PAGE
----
The votes are still being counted from the 20 August polls, which were organized by the Independent Election Commission (IEC). Once the tallying is completed, the process will move on to the adjudication of complaints by the Electoral Complaints Commission (ECC).“All of us are keen to see the processes move forward without delay so that a final and just outcome is arrived at,” Kai Eide, the Secretary-General’s Special Representative for Afghanistan said in a statement issued in Kabul.“I am calling today on the IEC and the ECC to redouble their efforts to ensure full rigour in their work at every stage. This includes excluding from the preliminary count results from ballot boxes where there is evidence of irregularities,” he added.Mr. Eide, who heads the UN Assistance Mission in Afghanistan (UNAMA), stressed that the integrity of the elections is of the “utmost importance” to Afghanistan and to its international partners. “I look to both the IEC and ECC to carry out their mandated work to high standards and to ensure that the final outcome faithfully reflects the will of Afghanistan’s voters,” he stated.Forty-one presidential candidates, including two women, as well as over 3,000 candidates competing for provincial council seats, took part in the elections. The largely peaceful polls were hailed by Secretary-General Ban Ki-moon and the UN Security Council, both of whom congratulated the Afghan people for exercising their right to vote. 8 September 2009The top United Nations envoy to Afghanistan today called on national election authorities to ensure the integrity of last month’s presidential and provincial council elections, in light of concerns that have arisen over irregularities in voting. read more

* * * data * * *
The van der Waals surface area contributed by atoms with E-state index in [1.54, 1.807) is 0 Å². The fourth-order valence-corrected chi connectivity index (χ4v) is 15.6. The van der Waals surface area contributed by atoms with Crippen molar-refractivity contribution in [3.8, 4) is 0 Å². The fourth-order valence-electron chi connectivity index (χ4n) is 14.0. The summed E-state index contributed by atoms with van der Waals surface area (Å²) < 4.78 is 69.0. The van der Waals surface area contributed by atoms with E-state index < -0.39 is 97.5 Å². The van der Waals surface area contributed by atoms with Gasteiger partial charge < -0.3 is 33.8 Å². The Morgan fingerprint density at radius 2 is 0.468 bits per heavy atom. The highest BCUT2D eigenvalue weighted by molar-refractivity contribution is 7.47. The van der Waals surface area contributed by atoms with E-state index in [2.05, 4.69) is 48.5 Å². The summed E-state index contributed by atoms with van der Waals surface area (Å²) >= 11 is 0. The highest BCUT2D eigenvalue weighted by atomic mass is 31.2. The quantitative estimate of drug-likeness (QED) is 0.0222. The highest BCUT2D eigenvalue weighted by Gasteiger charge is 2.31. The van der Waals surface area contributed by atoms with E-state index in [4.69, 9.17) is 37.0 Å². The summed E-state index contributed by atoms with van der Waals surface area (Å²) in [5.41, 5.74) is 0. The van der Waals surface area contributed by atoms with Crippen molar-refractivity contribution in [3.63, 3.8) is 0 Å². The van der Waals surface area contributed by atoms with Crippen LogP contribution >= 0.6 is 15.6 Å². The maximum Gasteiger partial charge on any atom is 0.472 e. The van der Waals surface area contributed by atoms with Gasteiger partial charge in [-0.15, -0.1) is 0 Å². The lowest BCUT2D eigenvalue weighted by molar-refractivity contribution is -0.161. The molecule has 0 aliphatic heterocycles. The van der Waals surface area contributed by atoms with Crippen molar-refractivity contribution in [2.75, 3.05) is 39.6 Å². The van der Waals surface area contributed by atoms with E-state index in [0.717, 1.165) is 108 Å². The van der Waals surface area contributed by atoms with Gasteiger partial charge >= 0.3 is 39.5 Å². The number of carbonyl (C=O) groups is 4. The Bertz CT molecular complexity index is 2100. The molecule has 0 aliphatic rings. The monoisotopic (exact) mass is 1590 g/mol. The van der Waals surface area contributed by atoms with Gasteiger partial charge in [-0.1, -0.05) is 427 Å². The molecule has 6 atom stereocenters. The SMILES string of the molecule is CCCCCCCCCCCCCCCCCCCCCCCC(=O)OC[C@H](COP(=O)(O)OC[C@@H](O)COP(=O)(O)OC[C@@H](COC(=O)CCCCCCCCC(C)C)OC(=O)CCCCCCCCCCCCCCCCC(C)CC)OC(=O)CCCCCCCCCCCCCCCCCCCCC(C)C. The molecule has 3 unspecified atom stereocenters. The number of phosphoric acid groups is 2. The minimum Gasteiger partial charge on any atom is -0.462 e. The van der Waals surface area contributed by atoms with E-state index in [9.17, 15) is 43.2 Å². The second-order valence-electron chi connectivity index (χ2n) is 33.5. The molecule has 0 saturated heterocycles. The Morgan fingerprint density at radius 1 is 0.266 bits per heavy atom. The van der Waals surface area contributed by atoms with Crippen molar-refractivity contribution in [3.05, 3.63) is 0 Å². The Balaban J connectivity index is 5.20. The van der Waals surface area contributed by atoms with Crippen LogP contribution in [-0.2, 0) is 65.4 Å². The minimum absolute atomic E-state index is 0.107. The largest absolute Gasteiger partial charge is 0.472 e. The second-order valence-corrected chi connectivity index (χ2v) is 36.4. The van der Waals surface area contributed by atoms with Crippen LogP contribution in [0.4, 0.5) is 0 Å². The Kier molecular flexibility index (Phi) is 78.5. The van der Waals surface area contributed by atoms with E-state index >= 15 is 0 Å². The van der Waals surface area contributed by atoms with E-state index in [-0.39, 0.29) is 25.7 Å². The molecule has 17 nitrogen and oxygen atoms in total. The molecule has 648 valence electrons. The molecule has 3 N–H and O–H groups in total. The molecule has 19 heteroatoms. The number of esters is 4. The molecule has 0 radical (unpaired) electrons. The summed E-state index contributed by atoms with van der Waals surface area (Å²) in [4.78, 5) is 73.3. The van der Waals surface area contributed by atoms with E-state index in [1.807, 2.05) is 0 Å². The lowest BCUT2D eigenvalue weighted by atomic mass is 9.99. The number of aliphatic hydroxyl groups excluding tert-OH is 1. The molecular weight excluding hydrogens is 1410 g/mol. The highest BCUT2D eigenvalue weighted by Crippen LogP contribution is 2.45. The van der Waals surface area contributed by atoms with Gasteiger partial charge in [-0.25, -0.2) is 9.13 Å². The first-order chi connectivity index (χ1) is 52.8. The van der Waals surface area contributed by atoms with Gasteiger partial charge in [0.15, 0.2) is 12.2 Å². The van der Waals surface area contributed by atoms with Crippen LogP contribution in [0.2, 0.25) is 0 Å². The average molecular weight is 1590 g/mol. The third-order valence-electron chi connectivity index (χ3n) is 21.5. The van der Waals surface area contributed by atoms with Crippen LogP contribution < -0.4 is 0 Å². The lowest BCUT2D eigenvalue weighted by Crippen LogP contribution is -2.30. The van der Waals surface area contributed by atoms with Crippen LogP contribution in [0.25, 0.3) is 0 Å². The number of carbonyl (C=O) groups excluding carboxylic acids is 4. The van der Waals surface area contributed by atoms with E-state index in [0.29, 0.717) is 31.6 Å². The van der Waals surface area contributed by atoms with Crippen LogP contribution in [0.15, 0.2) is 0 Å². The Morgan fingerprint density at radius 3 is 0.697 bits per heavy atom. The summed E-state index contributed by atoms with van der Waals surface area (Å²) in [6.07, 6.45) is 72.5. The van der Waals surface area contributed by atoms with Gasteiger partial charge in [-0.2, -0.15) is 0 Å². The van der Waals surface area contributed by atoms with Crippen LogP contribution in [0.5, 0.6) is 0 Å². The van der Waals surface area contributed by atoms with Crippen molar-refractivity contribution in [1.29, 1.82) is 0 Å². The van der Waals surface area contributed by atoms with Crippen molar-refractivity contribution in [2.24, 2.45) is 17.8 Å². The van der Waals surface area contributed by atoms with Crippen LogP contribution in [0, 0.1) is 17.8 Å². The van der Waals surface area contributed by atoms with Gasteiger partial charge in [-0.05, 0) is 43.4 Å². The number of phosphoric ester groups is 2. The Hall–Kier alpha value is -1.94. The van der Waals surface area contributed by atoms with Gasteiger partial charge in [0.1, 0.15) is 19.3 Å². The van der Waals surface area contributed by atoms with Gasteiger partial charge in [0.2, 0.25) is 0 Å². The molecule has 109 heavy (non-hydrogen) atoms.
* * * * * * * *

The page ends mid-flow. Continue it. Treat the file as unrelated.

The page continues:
Brock’s Faculty of Applied Health Sciences recently recognized Niagara Region Public Health for its ongoing commitment to the University.Each year, the Faculty highlights one long-standing community and research partner for their outstanding contributions, exceptional leadership and unwavering commitment to experiential education and faculty and student research at Brock.As this year’s recipient, Niagara Region Public Health was honoured at the 2018 Community Partners Appreciation Reception held April 16 at the Ball’s Falls Centre for Conservation.“We are extremely proud of our partnership and mutual accomplishments,” said Faculty of Applied Health Sciences Dean Peter Tiidus. “Niagara Region Public Health and Emergency Services has been instrumental in facilitating educational and research opportunities in many areas of health promotion, education and awareness.”Receiving the award on behalf of the Region’s many collaborators was Dr. Mustafa Hirji, Medical Officer of Health and Commissioner (Acting).“In the last few years, our collaboration with Brock has gone from helping each other out where we can by hosting students and participating on research projects, to one where we are starting to integrate our work,” Hirji said. “We are now working jointly on core priorities, such as quality improvement and the life course, and I’m excited to see what we can accomplish as we work to become more integrated.”Examples of recent collaborations include:Niagara Region Public Health and Emergency Services welcomes many Brock University students for experiential education opportunities around project work, job shadowing, practicum placements, knowledge exchange and precepting with nurses in many different departments throughout the Region.As part of a data sharing agreement between Brock University and Niagara Region Public Health and Emergency Services, work is being undertaken to develop and enhance the link regarding data analysis and research between the two organizations.Department of Health Sciences Associate Professor Madelyn Law, along with a team of staff from 30 public health units, is currently working on a locally driven collaborative project around continuous quality improvement in Ontario’s public health units. This research project is co-led by Northwestern Health Unit and Niagara Region Public Health and Emergency Services, with Law helping to develop and oversee it.Niagara Region Public Health and Emergency Services is also partnered with Department of Health Sciences Associate Professor Madelyn Law for research to help inform the Niagara EMS Transformation Project.Sinead McElhone from Niagara Region Public Health and Emergency Services is an adjunct professor in the Department of Health Sciences and teaches in Brock’s online Master of Public Health program.Department of Kinesiology Professor Diane Mack worked with the Niagara Region Public Health and Emergency Services Chronic Disease and Injury Prevention team in 2015 on an aging research study titled “Place and Health: Perceptions of Healthy Aging in Niagara-Area Residents.”Brock students have also benefited from experiential education and research working in areas of population health, child health and maternal care, healthy babies programming, mental health, vaccines, tobacco cessation and drug addiction awareness. read more